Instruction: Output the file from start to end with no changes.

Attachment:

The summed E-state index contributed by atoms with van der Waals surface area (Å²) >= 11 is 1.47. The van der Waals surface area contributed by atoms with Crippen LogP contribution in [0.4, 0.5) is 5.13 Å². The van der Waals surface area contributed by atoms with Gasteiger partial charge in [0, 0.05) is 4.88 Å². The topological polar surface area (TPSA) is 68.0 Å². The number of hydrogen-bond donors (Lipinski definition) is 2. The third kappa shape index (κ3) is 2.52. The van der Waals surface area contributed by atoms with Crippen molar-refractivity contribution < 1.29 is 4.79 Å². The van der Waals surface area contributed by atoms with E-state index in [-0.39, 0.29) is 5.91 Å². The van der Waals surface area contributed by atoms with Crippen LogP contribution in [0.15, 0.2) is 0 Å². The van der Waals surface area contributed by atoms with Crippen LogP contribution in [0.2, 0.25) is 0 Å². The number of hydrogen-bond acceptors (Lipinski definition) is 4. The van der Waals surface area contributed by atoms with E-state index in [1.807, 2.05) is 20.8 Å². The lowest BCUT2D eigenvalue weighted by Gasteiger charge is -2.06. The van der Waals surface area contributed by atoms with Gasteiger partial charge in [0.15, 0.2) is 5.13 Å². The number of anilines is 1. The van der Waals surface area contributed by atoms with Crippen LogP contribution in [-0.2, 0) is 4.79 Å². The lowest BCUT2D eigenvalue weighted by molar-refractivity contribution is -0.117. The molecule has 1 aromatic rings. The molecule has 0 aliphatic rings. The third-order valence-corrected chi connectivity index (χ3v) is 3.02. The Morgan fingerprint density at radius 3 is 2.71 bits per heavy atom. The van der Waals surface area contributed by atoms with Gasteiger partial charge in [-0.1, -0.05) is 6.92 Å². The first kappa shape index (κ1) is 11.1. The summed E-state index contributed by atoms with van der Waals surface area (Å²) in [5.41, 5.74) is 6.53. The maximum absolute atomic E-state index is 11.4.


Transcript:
The summed E-state index contributed by atoms with van der Waals surface area (Å²) >= 11 is 1.47. The van der Waals surface area contributed by atoms with Crippen LogP contribution in [0.4, 0.5) is 5.13 Å². The van der Waals surface area contributed by atoms with Gasteiger partial charge in [0, 0.05) is 4.88 Å². The topological polar surface area (TPSA) is 68.0 Å². The number of hydrogen-bond donors (Lipinski definition) is 2. The third kappa shape index (κ3) is 2.52. The van der Waals surface area contributed by atoms with Crippen molar-refractivity contribution < 1.29 is 4.79 Å². The van der Waals surface area contributed by atoms with E-state index in [-0.39, 0.29) is 5.91 Å². The van der Waals surface area contributed by atoms with Crippen LogP contribution in [0.15, 0.2) is 0 Å². The van der Waals surface area contributed by atoms with Crippen LogP contribution in [0.2, 0.25) is 0 Å². The number of hydrogen-bond acceptors (Lipinski definition) is 4. The van der Waals surface area contributed by atoms with E-state index in [1.807, 2.05) is 20.8 Å². The lowest BCUT2D eigenvalue weighted by Gasteiger charge is -2.06. The van der Waals surface area contributed by atoms with Gasteiger partial charge in [0.15, 0.2) is 5.13 Å². The number of anilines is 1. The van der Waals surface area contributed by atoms with Crippen LogP contribution in [-0.2, 0) is 4.79 Å². The lowest BCUT2D eigenvalue weighted by molar-refractivity contribution is -0.117. The molecule has 1 aromatic rings. The molecule has 0 aliphatic rings. The third-order valence-corrected chi connectivity index (χ3v) is 3.02. The Morgan fingerprint density at radius 3 is 2.71 bits per heavy atom. The van der Waals surface area contributed by atoms with Gasteiger partial charge in [-0.1, -0.05) is 6.92 Å². The first kappa shape index (κ1) is 11.1. The summed E-state index contributed by atoms with van der Waals surface area (Å²) in [5.41, 5.74) is 6.53. The maximum absolute atomic E-state index is 11.4.